Nokia and HTC announced today that they've settled all of the pending patent litigation between the two firms and will cross-license each other's patents going forward. Both firms make some of the best hardware in the smartphone market but struggle in the face of ever-growing dominance by Samsung.
Many are positioning this agreement as a model for other mobile-industry players to follow, but it came only after a German court handed Nokia a decisive legal victory that would have required HTC to redesign some of its handsets. Under terms of the deal, which Credit Suisse has called a "benchmark win" for Nokia, HTC will pay an undisclosed sum to Nokia.
"We are very pleased to have reached a settlement and collaboration agreement with HTC, which is a long-standing licensee for Nokia's standards essential patents," Paul Melin, Nokia's chief intellectual property officer, said in a prepared statement. "This agreement validates Nokia's implementation patents and enables us to focus on further licensing opportunities."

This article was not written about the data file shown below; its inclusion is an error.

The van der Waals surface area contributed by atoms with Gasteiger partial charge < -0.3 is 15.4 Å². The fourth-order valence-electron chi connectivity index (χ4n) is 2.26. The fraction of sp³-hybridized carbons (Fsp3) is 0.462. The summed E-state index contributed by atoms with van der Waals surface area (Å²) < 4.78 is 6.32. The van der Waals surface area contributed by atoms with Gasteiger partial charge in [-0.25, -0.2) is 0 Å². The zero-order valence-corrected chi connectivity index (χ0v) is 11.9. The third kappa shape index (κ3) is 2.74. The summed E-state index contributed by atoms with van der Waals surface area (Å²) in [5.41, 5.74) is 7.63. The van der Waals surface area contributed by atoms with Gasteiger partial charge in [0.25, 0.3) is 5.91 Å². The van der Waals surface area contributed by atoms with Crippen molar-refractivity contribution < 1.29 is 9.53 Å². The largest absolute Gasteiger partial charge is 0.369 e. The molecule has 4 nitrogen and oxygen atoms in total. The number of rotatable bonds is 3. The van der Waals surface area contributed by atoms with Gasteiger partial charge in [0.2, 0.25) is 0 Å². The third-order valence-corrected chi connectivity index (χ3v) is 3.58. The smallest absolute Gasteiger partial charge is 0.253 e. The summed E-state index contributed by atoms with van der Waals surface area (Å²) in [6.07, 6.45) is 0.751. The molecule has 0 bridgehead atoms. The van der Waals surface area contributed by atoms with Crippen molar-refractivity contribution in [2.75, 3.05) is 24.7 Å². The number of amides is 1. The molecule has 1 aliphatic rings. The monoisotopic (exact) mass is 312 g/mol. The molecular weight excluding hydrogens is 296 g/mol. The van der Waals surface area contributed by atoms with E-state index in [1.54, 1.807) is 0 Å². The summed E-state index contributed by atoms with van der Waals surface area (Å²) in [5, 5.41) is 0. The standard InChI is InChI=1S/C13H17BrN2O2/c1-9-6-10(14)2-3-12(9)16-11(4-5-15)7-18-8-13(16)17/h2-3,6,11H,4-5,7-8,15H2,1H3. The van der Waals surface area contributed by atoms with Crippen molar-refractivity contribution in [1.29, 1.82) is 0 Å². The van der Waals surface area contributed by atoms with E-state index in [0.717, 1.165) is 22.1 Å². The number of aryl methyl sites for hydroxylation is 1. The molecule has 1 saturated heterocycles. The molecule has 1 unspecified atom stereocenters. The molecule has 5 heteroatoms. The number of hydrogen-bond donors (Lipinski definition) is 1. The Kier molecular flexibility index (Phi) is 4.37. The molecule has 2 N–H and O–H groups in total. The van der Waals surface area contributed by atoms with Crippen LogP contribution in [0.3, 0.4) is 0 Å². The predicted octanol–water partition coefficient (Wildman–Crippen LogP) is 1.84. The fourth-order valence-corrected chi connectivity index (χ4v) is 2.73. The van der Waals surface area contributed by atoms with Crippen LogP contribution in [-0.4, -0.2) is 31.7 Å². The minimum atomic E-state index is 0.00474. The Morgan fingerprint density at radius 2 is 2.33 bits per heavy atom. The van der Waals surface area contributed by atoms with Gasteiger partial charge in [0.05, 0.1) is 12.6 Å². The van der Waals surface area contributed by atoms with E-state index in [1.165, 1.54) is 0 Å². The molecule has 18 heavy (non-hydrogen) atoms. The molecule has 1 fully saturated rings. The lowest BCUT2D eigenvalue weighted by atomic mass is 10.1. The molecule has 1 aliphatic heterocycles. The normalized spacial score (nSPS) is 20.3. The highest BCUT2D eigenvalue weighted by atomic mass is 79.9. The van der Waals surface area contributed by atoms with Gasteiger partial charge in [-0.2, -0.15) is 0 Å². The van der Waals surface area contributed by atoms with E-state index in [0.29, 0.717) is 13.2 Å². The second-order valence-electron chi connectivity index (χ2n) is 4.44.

"Nokia has one of the most preeminent patent portfolios in the industry," HTC General Counsel Grace Lei agreed. "As an industry pioneer in smartphones with a strong patent portfolio, HTC is pleased to come to this agreement, which will enable us to stay focused on innovation for consumers."
The case dates back to a 2012 allegation that HTC infringed on more than 50 Nokia patents and was just one of the many patent lawsuits that have swept the mobile industry over the past few years. The biggest, involving Samsung and Apple, could actually head to trial this year. But both firms have agreed to try mediation one last time. Those meetings, which will involve the CEOs of both firms, are set for later this month.
As for Nokia and HTC, both firms continue to struggle. Nokia accounts for about 4 percent of all smartphones sold worldwide and expects to sell its handset and related businesses to Microsoft as soon as this quarter. And HTC—which has fallen from 10 percent of the market to just 2 percent over the past two years—has said that it will now focus on entry-level and mid-tier smartphones rather than expensive flops like the HTC One. The firm hopes to return to profitability in 2014.